33rd anniversary of Redoubt's 1989-1990 eruption

On December 14, 1989, an eruption began at Redoubt Volcano. The next day, another explosion from the volcano produced a large ash cloud. A Boeing 747 aircraft carrying 244 passengers and crew was on final approach to the Anchorage International Airport when it inadvertently flew into this ash cloud. All four engines stopped working, and the plane began a steep descent of more than 10,000 feet. Fortunately, the pilots restarted several engines and safely landed the plane in Anchorage. Damage to the aircraft was more than $80 million (about $182 million today).

Ascending eruption cloud from Redoubt Volcano and its reflection in the waters of Cook Inlet. Photo courtesy of J. Warren, April 21, 1990

This eruption of Redoubt Volcano, which continued for six months, was a seminal event in the history of the Alaska Volcano Observatory. The 1989–1990 eruption was disruptive to Alaska and resulted in about $160 million ($365 million today) in economic losses. This eruption was one of the most costly eruptions in U.S. history. The event solidified the need for improved monitoring of the dangerous volcanoes in Alaska and resulted in the expansion of AVO’s monitoring network. Today, AVO has instruments on the ground monitoring 32 of Alaska’s volcanoes. We regularly observe over 80 other volcanoes in Alaska using regional and satellite-based tools. Our capabilities allow AVO to react quickly and warn local communities and airplanes when eruptions occur.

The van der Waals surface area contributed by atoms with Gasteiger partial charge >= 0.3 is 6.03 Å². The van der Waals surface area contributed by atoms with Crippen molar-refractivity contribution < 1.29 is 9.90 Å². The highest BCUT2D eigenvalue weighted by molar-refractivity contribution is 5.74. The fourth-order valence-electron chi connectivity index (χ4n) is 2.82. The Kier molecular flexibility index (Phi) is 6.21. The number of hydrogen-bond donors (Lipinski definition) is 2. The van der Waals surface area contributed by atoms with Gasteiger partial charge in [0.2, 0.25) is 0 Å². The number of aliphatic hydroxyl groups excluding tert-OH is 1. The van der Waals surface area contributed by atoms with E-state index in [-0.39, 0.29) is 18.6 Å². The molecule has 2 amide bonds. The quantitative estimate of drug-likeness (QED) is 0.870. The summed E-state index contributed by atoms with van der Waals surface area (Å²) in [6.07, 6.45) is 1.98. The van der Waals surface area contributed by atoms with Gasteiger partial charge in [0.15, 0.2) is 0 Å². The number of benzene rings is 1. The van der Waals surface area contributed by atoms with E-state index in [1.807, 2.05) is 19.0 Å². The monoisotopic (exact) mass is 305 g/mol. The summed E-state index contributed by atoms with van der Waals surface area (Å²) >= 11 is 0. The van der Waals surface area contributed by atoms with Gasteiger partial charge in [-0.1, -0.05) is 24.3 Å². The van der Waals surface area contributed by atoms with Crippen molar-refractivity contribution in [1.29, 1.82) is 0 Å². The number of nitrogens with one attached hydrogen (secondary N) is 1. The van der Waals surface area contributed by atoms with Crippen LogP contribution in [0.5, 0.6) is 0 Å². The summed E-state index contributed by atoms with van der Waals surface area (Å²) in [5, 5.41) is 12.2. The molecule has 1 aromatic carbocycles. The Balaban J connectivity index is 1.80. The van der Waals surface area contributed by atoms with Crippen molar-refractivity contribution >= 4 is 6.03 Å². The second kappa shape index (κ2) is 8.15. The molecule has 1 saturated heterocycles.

AVO personnel in operations office monitoring activity at Augustine Volcano, January 10, 2006. Photo by M. Doukas, USGS.

Redoubt last erupted in 2009, spreading ash throughout southcentral Alaska and flooding the Drift River valley and oil storage facility. Since then, the volcano has remained quiet. Redoubt is monitored with ten seismic stations to detect volcanic earthquakes and other seismic signals, four GPS stations to detect the motion of the ground, and three webcams for visual monitoring. AVO also uses satellite imagery, infrasound, and gas monitoring flights to detect precursory unrest, volcanic explosions, and gas, ash, and thermal emissions.

View west across the Drift River facility runway. Lahar deposit covers runway and helipad, March 31, 2009. Photo by C. Read, USGS.

AVO staff coordinate with the National Weather Service, the Federal Aviation Administration, and other agencies to improve the transfer of information about volcanic unrest as described in the Alaska interagency operating plan for volcanic ash episodes (2022) available here.

More information on the 1989-90 eruption of Redoubt Volcano is available here.